Does rTMS hasten the response to escitalopram, sertraline, or venlafaxine in patients with major depressive disorder? A double-blind, randomized, sham-controlled trial.

Department of Psychiatry, School of Medicine, Vita-Salute University, San Raffaele Hospital, Via Stamina d'Ancona 20, 20127 Milan, Italy.
The Journal of Clinical Psychiatry (Impact Factor: 5.14). 01/2006; 66(12):1569-75. DOI: 10.4088/JCP.v66n1212
Source: PubMed

ABSTRACT Repetitive transcranial magnetic stimulation (rTMS) has been mainly studied as adjunctive treatment for drug-resistant patients. We assessed the effectiveness of rTMS started concomitantly with antidepressant medications in non-drug-resistant major depressive disorder patients. We also evaluated if, among the 3 antidepressants administered, one had a better synergy with rTMS.
In this 5-week, double-blind, randomized, sham-controlled study, we recruited 99 inpatients suffering from a major depressive episode (DSM-IV criteria). They were randomly assigned to receive venlafaxine, sertraline, or escitalopram in combination with a 2-week period of sham or active 15-Hz rTMS on the left dorso-lateral prefrontal cortex. Data were gathered from February 2004 to June 2005.
The active rTMS group showed a significantly faster reduction in Hamilton Rating Scale for Depression (HAM-D) scores compared with the sham group (p = .0029). The response and remission rates were significantly greater in the active rTMS group after the stimulation period (p = .002 and p = .003, respectively), but not at the endpoint. We found no significant difference in HAM-D score reduction among the 3 drugs administered, either in the active or in the sham group.
These findings support the efficacy of rTMS in hastening the response to antidepressant drugs in patients with major depressive disorder. The effect of rTMS seems to be unaffected by the specific concomitantly administered drug.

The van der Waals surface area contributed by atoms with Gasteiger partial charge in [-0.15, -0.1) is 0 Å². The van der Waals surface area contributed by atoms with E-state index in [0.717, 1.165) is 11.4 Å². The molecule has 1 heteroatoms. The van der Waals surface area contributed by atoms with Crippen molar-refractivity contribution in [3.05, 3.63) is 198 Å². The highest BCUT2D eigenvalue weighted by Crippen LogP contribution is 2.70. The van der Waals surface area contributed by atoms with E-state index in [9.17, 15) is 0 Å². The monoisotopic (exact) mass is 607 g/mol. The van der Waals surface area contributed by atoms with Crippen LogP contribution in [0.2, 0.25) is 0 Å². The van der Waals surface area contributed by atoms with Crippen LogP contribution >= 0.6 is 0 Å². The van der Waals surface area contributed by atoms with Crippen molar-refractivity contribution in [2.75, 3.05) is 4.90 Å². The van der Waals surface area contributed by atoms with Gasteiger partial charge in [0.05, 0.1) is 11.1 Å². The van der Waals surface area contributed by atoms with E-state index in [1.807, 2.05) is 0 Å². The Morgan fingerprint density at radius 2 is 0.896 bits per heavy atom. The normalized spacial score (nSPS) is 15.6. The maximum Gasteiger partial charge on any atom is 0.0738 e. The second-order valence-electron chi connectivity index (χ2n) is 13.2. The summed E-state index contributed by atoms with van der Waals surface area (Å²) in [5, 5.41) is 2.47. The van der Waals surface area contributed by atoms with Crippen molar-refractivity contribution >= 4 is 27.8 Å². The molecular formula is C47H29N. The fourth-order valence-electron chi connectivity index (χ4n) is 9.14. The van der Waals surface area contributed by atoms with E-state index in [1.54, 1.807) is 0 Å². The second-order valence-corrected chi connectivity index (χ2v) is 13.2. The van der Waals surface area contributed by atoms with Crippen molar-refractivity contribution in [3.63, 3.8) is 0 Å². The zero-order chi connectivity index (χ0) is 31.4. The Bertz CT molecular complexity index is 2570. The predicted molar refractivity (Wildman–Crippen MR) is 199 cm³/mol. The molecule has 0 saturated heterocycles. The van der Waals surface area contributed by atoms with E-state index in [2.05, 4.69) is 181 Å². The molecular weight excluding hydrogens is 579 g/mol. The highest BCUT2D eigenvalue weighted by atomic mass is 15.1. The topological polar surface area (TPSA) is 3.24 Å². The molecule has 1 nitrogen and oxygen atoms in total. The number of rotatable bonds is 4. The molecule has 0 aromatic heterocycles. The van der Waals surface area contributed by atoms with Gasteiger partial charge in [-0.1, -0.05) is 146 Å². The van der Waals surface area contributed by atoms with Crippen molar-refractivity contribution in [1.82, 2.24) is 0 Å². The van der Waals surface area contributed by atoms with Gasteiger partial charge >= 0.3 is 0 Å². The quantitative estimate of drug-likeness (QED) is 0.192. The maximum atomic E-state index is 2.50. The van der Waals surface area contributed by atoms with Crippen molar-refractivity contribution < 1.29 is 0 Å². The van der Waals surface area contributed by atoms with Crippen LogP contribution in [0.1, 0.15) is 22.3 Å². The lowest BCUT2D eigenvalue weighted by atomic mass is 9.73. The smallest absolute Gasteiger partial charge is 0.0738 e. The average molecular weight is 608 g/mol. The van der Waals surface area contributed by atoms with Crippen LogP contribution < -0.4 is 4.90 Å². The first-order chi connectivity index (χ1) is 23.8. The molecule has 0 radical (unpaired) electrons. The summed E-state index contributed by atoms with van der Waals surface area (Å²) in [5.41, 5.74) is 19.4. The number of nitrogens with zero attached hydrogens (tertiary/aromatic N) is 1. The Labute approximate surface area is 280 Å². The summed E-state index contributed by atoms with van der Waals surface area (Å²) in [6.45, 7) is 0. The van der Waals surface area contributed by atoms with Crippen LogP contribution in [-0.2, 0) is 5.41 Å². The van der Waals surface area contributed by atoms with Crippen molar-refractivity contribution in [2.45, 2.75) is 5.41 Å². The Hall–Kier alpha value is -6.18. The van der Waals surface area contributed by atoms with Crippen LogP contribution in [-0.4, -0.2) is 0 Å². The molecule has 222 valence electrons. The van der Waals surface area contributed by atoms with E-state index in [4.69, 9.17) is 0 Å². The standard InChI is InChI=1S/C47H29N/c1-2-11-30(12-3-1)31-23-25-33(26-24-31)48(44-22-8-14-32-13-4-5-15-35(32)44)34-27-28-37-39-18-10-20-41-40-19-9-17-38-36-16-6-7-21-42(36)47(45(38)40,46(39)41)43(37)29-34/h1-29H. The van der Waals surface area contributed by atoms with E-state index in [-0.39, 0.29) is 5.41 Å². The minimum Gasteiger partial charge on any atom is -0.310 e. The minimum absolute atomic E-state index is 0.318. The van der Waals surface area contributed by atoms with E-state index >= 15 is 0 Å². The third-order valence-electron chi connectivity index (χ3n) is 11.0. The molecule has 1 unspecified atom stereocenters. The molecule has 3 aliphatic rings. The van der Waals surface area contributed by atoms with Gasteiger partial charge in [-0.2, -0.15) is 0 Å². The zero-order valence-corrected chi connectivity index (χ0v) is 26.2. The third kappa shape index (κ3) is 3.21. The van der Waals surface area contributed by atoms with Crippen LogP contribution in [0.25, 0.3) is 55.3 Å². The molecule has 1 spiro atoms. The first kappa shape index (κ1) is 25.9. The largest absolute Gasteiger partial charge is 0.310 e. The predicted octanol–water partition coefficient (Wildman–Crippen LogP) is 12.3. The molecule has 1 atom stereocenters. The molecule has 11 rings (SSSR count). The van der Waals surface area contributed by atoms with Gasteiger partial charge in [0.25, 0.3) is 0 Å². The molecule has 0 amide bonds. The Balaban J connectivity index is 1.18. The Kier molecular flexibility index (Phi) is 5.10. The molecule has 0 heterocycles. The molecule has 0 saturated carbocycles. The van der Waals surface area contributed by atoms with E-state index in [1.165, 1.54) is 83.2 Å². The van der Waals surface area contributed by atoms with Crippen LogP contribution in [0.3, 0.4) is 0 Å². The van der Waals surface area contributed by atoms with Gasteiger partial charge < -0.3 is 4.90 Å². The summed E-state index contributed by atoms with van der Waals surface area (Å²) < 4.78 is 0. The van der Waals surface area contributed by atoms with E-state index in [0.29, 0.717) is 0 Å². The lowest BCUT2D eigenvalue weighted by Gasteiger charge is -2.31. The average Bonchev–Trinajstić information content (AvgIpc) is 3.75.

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    ABSTRACT: According to a narrative review of 13 meta-analyses (published up to 2010), repetitive transcranial magnetic stimulation (rTMS) has a moderate, short-term antidepressant effect in the treatment of major depression. The aim of the current study was to reanalyse the data from these 13 meta-analyses with a uniform meta-analytical procedure and to investigate predictors of such an antidepressant response. A total of 40 double-blind, randomised, sham-controlled trials with parallel designs, utilising rTMS of the dorsolateral prefrontal cortex in the treatment of major depression, was included in the current meta-analysis. The studies were conducted in 15 countries on 1583 patients and published between 1997-2008. Depression severity was measured using the Hamilton Depression Rating Scale, Beck Depression Inventory, or Montgomery Åsberg Depression Rating Scale at baseline and after the last rTMS. A random-effects model with the inverse-variance weights was used to compute the overall mean weighted effect size, Cohen's d. There was a significant and moderate reduction in depression scores from baseline to final, favouring rTMS over sham (overall d = -.54, 95% CI: -.68, -.41, N = 40 studies). Predictors of such a response were investigated in the largest group of studies (N = 32) with high-frequency (>1 Hz) left (HFL) rTMS. The antidepressant effect of HFL rTMS was present univariately in studies with patients receiving antidepressants (at stable doses or started concurrently with rTMS), with treatment-resistance, and with unipolar (or bipolar) depression without psychotic features. Univariate meta-regressions showed that depression scores were significantly lower after HFL rTMS in studies with higher proportion of female patients. There was little evidence for publication bias in the current analysis. Daily rTMS (with any parameters) has a moderate, short-term antidepressant effect in studies published up to 2008. The clinical efficacy of HFL rTMS may be better in female patients not controlling for any other study parameters.